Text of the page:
Hardside vs. Softside Luggage
If you’ve started the search for the perfect travel bag but are stumped when it comes down to choosing hardside or soft, you are in good company. Many travelers don’t know the key differences between these bags, and end up either sticking to what they feel safe with or making a decision that doesn’t work out with their travel style. Here are some ground rules for when to go hardside and when to go softside with your travels.
Hardside if you want to ensure you fit in the sizer. We too often hear of people getting dinged for overstuffing their softsided carry-on bags. Hardside bags do not have the give in fabric that a softside bag does, and usually stray from front pocket spaces. This allows you to be totally certain when it comes time for the plane sizer that your bag will fit.
Softside if you need some fabric stretch to your packing. On the flip side, if you are taking a checked luggage piece and really enjoy having some stretch in your material so you can overpack it and stuff the pockets, go softsided. It will also be better at housing unusually shaped goods like toys and gear, because of its less rigid frame.
Hardside if you want an easy-to-clean bag. Stains or marks are way easier to get off a hard surface bag rather than a fabric piece which stains can get embedded in. Take a wet rag or even a magic erase marker to the surface to a hardside and you’ll have a bag that requires minimal clean up.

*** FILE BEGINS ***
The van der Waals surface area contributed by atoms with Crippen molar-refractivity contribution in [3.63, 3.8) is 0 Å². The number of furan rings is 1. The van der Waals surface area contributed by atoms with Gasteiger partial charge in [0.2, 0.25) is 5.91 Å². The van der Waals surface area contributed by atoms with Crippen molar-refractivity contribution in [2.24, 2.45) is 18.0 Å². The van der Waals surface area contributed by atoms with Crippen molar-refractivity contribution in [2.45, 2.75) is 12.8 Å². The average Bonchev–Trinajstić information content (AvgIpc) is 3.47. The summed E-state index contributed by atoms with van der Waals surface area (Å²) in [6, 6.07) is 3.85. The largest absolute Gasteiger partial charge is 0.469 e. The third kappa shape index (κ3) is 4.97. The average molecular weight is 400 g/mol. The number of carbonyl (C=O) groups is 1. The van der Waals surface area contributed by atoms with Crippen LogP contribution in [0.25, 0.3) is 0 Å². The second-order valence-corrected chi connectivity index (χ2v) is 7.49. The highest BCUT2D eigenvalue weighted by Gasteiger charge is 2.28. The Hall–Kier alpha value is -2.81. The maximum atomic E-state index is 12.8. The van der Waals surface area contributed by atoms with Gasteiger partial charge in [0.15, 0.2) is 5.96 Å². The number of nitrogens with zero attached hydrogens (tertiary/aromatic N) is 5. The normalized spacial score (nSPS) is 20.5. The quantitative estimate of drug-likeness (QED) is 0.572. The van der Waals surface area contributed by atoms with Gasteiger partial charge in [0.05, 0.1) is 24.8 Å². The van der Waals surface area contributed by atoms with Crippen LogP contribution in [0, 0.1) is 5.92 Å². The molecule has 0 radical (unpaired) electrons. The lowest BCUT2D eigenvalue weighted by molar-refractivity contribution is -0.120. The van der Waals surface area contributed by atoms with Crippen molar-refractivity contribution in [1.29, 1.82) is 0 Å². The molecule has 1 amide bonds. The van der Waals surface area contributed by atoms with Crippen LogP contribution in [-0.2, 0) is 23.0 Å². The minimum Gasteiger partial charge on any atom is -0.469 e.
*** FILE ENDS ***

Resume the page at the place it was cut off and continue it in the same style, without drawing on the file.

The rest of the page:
Softside if you are going on safari or adventure travel. For this type of travel you really need to defer to a bag that will have some flexibility in packing space because you will have to fit into a smaller-than-usual plane cargo. We’re talking around eighteen inches worth of bag space. Hardside luggage doesn’t really span to this size of casing, and you will really want a wheel-less extra light nylon duffel or backpack for your travels.
Fabric hardside if you want to find a middle ground. If you want a blend of hardside and softside, you’ll find some of the latest travel bag collections have tightly woven fabric that create a hardshell exterior. Tumi has a fantastic fabric hardshell that is a meld in style between the two, so if you want the durability of a hardshell without the shiny shell exterior, try the Tegra-Lite Max.
Ultimately, the two exteriors can really come down to a preference in style. While neither will be material will always win the race for being lighter or more durable, you will find them to be different in packing style and their overall look. Enjoy whichever ends up speaking to you for your travels!